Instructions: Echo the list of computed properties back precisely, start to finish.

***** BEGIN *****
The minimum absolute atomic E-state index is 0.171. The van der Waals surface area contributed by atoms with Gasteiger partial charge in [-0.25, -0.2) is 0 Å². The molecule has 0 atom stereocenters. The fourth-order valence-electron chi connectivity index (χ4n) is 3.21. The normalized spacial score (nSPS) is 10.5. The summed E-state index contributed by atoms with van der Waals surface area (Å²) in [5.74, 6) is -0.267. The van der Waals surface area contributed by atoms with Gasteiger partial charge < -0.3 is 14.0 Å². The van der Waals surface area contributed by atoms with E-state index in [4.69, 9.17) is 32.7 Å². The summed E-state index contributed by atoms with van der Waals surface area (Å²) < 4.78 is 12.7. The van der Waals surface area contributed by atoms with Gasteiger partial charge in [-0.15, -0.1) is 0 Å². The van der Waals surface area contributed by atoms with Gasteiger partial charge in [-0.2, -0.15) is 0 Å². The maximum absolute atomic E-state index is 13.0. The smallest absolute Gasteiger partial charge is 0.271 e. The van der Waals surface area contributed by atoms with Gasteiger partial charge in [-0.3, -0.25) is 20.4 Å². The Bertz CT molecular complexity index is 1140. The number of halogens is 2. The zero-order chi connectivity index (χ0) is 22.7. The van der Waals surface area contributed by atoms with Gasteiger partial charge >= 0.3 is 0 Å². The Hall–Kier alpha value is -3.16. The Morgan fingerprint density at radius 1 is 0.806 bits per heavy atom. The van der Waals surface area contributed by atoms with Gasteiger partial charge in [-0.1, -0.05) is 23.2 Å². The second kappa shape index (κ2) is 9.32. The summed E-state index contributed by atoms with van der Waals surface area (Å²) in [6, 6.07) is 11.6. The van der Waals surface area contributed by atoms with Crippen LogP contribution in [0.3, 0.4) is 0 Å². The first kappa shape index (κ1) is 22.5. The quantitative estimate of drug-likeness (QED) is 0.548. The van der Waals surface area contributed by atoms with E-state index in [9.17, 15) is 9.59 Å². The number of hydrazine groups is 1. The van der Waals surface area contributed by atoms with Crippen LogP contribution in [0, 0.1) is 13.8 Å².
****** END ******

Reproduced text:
The minimum absolute atomic E-state index is 0.171. The van der Waals surface area contributed by atoms with Gasteiger partial charge in [-0.25, -0.2) is 0 Å². The molecule has 0 atom stereocenters. The fourth-order valence-electron chi connectivity index (χ4n) is 3.21. The normalized spacial score (nSPS) is 10.5. The summed E-state index contributed by atoms with van der Waals surface area (Å²) in [5.74, 6) is -0.267. The van der Waals surface area contributed by atoms with Gasteiger partial charge < -0.3 is 14.0 Å². The van der Waals surface area contributed by atoms with E-state index in [4.69, 9.17) is 32.7 Å². The summed E-state index contributed by atoms with van der Waals surface area (Å²) < 4.78 is 12.7. The van der Waals surface area contributed by atoms with Gasteiger partial charge in [-0.15, -0.1) is 0 Å². The van der Waals surface area contributed by atoms with Gasteiger partial charge in [-0.2, -0.15) is 0 Å². The maximum absolute atomic E-state index is 13.0. The smallest absolute Gasteiger partial charge is 0.271 e. The van der Waals surface area contributed by atoms with Gasteiger partial charge in [-0.3, -0.25) is 20.4 Å². The Bertz CT molecular complexity index is 1140. The number of halogens is 2. The zero-order chi connectivity index (χ0) is 22.7. The van der Waals surface area contributed by atoms with Gasteiger partial charge >= 0.3 is 0 Å². The Hall–Kier alpha value is -3.16. The Morgan fingerprint density at radius 1 is 0.806 bits per heavy atom. The van der Waals surface area contributed by atoms with Gasteiger partial charge in [-0.1, -0.05) is 23.2 Å². The second kappa shape index (κ2) is 9.32. The summed E-state index contributed by atoms with van der Waals surface area (Å²) in [6, 6.07) is 11.6. The van der Waals surface area contributed by atoms with Crippen LogP contribution in [0.3, 0.4) is 0 Å². The first kappa shape index (κ1) is 22.5. The quantitative estimate of drug-likeness (QED) is 0.548. The van der Waals surface area contributed by atoms with E-state index in [9.17, 15) is 9.59 Å². The number of hydrazine groups is 1. The van der Waals surface area contributed by atoms with Crippen LogP contribution in [0, 0.1) is 13.8 Å².